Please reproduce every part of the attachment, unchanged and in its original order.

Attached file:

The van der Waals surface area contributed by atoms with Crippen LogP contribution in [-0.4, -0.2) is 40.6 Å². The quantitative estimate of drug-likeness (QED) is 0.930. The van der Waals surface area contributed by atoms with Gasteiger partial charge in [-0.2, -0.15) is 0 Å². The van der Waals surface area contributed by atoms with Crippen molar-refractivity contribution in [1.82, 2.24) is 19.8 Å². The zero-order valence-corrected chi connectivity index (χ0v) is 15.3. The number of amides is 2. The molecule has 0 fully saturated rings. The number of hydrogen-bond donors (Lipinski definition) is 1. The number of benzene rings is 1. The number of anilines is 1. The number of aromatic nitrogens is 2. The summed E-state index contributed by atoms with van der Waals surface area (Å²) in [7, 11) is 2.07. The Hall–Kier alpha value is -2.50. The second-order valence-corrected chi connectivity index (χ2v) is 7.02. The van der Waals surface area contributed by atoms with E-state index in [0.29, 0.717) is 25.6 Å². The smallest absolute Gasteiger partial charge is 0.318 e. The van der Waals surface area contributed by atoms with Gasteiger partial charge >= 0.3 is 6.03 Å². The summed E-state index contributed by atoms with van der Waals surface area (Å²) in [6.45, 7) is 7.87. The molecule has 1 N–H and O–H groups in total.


The van der Waals surface area contributed by atoms with Crippen LogP contribution in [-0.4, -0.2) is 40.6 Å². The quantitative estimate of drug-likeness (QED) is 0.930. The van der Waals surface area contributed by atoms with Gasteiger partial charge in [-0.2, -0.15) is 0 Å². The van der Waals surface area contributed by atoms with Crippen molar-refractivity contribution in [1.82, 2.24) is 19.8 Å². The zero-order valence-corrected chi connectivity index (χ0v) is 15.3. The number of amides is 2. The molecule has 0 fully saturated rings. The number of hydrogen-bond donors (Lipinski definition) is 1. The number of benzene rings is 1. The number of anilines is 1. The number of aromatic nitrogens is 2. The summed E-state index contributed by atoms with van der Waals surface area (Å²) in [7, 11) is 2.07. The Hall–Kier alpha value is -2.50. The second-order valence-corrected chi connectivity index (χ2v) is 7.02. The van der Waals surface area contributed by atoms with E-state index in [0.29, 0.717) is 25.6 Å². The smallest absolute Gasteiger partial charge is 0.318 e. The van der Waals surface area contributed by atoms with Gasteiger partial charge >= 0.3 is 6.03 Å². The summed E-state index contributed by atoms with van der Waals surface area (Å²) in [6.45, 7) is 7.87. The molecule has 1 N–H and O–H groups in total.